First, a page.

Yes, I know, you love that beautiful wooden butcher block. But whether they are plastic or wooden, cutting boards should be on your annual replacement list. Although soap helps disinfect boards, sharp knives create deep grooves and gauges in the boards, which can harbor bacteria. In order to make your cutting boards last longer, use separate plastic boards for raw meat and seafood.


Plastic cutting boards need to be replaced often if they have cut marks or become scratched. Bacteria can gather in the knife marks of your board, increasing your chance of foodborne illness. A University of Michigan study found that more bacteria was recovered from plastic cutting boards than wooden boards, and once the board became too cut up, it was impossible to thoroughly disinfect.


Sticking with bamboo or wood boards is a better investment for your kitchen and the environment. Bamboo cutting boards come from a sustainable source, but can be harder on knives. Wood boards are not as renewable as bamboo, but they are better for knife upkeep. Preserve your boards with food-grade mineral oil and disinfect with three percent hydrogen peroxide, letting the mixture fizz to kill the germs.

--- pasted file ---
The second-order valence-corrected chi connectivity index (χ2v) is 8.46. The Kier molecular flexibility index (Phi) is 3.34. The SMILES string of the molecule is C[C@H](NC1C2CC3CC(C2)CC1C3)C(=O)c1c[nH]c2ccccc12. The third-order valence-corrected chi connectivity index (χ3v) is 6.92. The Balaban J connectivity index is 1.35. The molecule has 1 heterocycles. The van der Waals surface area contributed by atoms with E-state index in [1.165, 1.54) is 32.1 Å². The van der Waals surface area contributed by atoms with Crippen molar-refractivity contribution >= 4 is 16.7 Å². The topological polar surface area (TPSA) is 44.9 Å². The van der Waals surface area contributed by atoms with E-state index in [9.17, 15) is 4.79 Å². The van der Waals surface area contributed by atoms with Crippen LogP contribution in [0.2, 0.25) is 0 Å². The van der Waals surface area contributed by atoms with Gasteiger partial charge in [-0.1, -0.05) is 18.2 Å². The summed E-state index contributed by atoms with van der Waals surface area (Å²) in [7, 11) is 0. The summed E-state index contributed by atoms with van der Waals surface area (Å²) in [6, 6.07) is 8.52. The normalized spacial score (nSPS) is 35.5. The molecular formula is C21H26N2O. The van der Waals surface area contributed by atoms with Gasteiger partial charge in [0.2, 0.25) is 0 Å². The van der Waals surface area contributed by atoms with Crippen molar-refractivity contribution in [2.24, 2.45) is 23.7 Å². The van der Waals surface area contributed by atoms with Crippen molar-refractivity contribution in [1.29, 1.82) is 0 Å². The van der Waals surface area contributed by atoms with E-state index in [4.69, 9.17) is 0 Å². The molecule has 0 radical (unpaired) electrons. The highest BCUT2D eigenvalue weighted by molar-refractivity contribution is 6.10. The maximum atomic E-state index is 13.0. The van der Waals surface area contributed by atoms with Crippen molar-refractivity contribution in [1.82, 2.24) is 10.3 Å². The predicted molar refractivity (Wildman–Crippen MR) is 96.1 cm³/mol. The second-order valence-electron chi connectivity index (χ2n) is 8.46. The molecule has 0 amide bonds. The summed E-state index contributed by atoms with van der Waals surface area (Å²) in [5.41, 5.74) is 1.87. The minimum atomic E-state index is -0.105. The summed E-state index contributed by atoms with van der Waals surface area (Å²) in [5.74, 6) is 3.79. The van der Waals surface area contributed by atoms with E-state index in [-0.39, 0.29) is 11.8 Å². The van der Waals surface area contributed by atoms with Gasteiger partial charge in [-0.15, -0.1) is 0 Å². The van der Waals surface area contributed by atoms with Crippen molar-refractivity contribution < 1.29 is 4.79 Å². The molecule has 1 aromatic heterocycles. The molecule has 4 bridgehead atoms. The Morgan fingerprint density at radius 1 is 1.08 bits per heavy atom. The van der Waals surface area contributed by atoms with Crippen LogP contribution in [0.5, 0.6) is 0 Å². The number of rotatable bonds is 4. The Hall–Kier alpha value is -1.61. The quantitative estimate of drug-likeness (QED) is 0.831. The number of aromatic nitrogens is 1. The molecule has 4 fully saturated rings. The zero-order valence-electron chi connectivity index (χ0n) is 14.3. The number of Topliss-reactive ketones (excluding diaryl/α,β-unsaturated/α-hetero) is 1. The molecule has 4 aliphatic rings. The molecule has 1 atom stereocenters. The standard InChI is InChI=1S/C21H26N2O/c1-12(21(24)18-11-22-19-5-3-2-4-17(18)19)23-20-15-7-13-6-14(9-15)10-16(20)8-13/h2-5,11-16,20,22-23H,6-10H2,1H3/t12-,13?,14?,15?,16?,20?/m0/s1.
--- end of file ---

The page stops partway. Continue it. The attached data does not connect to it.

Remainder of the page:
Something to think about … how many times have you reused that plastic container? Even if you have purchased BPA-safe containers, oily residue and strong smells are hard to boot. Older containers, or the flimsy plastic takeout offerings you’re probably reusing, often contain BPA, a compound that has been linked to a whole host of concerns. Why not start the season with a new collection, or better yet, get glass ones? 


We know you will need plastic containers for lunch or travel so just keep in mind to toss them after a year if you are reusing often. 


And remember, try to avoid heating up food in plastic containers.  When you heat up plastic, the chemicals inside can migrate out and into your food. It takes a while for that to happen, and you just need to watch out for a couple things: The amount of chemicals leaching into food depends on the type of plastic that is put in the microwave, the time it is heated and the physical condition of the container, says Dr. Halden. Old, cracked containers and those that have been washed hundreds of times often give off more toxins when heated. Any deformities or discoloration are a sign it’s time for the recycling bin.  And reheating foods heavy in cream and butter in plastic is always a bad idea. “Fatty foods absorb more of these harmful chemicals when heated,” he says.


The Author

Karen Bobos, MSed

Karen M. Bobos, MSed, has been in the fitness industry since 1996 and feels her highest accomplishments are those results achieved by her clients through her guidance. She educates clients that there is no trick to being healthy, no magic pills, but rather optimal health is achieved through eating right and moving your body.